This compilation disc is being offered at a budget price and includes many of Dvorák's most famous works, or at least excerpts from them. All of them derive from the back-catalog of the Naxos label and although some of the performances are by artists or groups not necessarily world-famous, there is not a weak performance to be found here.
I particularly liked, on CD1, the Vlach Quartet's playing of the third movement of Dvorák's 'American' String Quartet, the lilting third movement of his Symphony No. 8 played by Stephen Gunzenhauser and the Slovak Philharmonic, and the third movement of the 'Dumky' Piano Trio. I melted at Jana Valaskova's performance of 'O Silver Moon' from Dvorak's opera, 'Rusalka.'
On CD2, highlights include Maria Kliegel playing the second movement from the Cello Concerto, the first movement of the Wind Serenade (played by members of the Oslo Philharmonic), the finale of the Piano Quintet with a vastly underrated pianist, Ivan Klánský, and the Vlach Quartet. The Largo from the 'New World' Symphony (the 'Going Home' movement) is given a radiant reading.
Given the budget pricing and the never less than excellent performances, this is a true winner, particularly for those who want to familiarized themselves with the broad range of Dvorák's music.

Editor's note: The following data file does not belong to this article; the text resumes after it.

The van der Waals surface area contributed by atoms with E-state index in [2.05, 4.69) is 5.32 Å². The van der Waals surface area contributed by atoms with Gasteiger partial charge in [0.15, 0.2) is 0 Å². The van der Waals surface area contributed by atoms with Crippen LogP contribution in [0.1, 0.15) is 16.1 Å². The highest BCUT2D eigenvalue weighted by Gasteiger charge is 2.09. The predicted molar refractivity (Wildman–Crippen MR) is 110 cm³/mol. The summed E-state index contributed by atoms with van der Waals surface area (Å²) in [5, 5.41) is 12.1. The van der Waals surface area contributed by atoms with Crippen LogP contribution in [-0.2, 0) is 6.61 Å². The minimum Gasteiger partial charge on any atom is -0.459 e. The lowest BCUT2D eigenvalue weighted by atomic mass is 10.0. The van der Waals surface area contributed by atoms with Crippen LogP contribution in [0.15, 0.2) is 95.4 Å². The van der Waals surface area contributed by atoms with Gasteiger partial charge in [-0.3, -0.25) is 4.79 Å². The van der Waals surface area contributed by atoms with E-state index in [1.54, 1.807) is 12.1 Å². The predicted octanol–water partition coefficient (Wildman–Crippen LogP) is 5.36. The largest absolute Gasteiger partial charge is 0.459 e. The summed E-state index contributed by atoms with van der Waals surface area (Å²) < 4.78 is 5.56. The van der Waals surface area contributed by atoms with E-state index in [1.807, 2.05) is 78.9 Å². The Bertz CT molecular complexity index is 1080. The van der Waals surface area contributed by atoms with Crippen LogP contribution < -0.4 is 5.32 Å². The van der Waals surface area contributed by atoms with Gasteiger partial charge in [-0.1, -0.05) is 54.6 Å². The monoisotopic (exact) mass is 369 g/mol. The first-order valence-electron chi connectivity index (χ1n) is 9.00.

This Naxos double CD is effectively a reworking of the original single CD release `The Best of Dvorak', expanded to include more of the composer's music then attractively packaged with new artwork and a card slip-case cover showing an amusing caricature of the composer.
As with any `Best Of' compilation much of the composer's work will inevitably be omitted - Dvorak incidentally wrote around 189 works so the 24 pieces on these CDs represent only a small proportion of his lifetime works. There are however over 2 and a half hours of music here to be enjoyed and it's a good cross-section of Dvorak's music.
The sleeve notes are helpful for those wanting a little more than these highlights, for they provide recommended further listening (all Naxos label CD's of course!). For those who do not wish to delve any deeper and are content with these types of collections there are a number of other Naxos `Very Best Of' releases featuring other composers, which can form the basis of a very respectable and comprehensive classical music CD library.
But it really is difficult to do justice to Dvorak's masterpieces such as the symphony No. 9 `From the New World', when only a 12 minute excerpt (largo, the `Hovis advert' music) is represented on the CD. I recommend this `Very Best Of' on the basis that I think it will encourage the newcomer to venture further into the world of Dvorak.
In summary, an informative and attractively presented mid-priced CD.
(The complete Naxos `Very best Of' series features Bach, Beethoven, Chopin, Debussy, Dvorak, Elgar, Grieg, Handel, Mozart, Puccini, Rachmaninov, Ravel, Satie, Shostakovich, Sibelius, Strauss (Johann) II, Tchaikovsky, Verdi, Vivaldi).